Author: Dr Harriet Cheng, Dermatology Registrar, Waikato Hospital, Hamilton, New Zealand; Dr Duncan Lamont, Pathologist, Waikato Hospital, Hamilton, New Zealand; A/Prof Patrick Emanuel, Dermatopathologist, Auckland, New Zealand, 2013.
Hidradenoma papilliferum, also called papillary hidradenoma, is benigntumour arising from apocrine glands (see sweat gland lesions). The lesion is a small solitary dermal or subcutaneous nodule, most commonly on the vulva.
Histology of hidradenoma papilliferum
Hidradenoma papilliferum is a well-circumscribeddermalnodule, usually without connection to the overlying epidermis (figure 1). Tubules and broad, elongated fronds form an arborizing pattern and are lined with a double-layered epithelium (figures 2, 3). The inner layer is comprised of cuboidal myoepithelial cells and the outer is tall columnar apocrine cells with a pale eosinophilic cytoplasm, which may demonstrate decapitation secretion. Larger fronds may have a fibrous core. Fibrous tissue surrounding the tumour may be compressed to form a pseudocapsule.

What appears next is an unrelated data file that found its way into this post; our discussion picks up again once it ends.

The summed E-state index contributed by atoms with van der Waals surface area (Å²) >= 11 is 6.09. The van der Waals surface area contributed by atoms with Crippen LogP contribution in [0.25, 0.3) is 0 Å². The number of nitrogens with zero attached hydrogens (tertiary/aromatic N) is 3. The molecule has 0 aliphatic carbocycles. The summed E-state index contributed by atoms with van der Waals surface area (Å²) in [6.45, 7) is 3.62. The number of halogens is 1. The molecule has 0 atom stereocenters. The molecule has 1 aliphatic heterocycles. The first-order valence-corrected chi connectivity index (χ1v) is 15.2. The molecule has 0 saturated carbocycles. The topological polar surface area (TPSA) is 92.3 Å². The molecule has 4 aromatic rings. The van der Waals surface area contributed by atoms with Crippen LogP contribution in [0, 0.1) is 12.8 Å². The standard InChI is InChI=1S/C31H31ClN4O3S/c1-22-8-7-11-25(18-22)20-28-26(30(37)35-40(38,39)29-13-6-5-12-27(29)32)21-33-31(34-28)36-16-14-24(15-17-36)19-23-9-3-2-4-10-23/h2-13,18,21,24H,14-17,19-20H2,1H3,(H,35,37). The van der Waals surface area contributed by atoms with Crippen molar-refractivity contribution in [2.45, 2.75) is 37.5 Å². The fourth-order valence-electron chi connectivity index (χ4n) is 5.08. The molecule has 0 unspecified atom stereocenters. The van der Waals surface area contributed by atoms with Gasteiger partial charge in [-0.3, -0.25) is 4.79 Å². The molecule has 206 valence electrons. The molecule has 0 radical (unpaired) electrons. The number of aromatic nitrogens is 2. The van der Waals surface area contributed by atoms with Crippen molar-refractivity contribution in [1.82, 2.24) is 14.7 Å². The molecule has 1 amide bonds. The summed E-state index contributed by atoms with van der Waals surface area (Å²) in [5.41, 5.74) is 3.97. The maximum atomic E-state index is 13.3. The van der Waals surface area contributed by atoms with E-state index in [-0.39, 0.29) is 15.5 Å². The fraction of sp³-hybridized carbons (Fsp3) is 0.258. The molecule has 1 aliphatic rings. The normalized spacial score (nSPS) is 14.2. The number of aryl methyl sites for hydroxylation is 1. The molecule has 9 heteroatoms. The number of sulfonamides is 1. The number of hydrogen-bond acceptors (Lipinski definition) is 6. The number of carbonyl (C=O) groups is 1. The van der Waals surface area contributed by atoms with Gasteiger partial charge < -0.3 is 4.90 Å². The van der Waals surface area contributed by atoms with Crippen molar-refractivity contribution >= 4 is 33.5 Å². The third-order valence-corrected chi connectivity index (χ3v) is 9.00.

None are generally needed. Epithelial cells express keratin, EMA and CEA. GCDFP-15 (a marker of apocrine differentiation) is usually positive. Oestrogen, progesterone and androgen receptors may be positive. Myoepithelial cells express S-100 and smooth muscle actin. PAS positive granules are evident in the apices of apocrine cells.
Differential diagnosis of hidradenoma papilliferum
Syringocystadenoma papilliferum: Differentiating features of this crusted lesion include continuity of the lesion with surface epithelium and a prominent plasma cell infiltrate of the fibrous cores.
Malignant variant with intraductal carcinoma: Extensive infiltrative growth pattern with prominent mitotic activity and nuclear polymorphism.
Adenocarcinoma: Lacks a myoepithelial layer, shows marked nuclear atypia and an infiltrative growth pattern.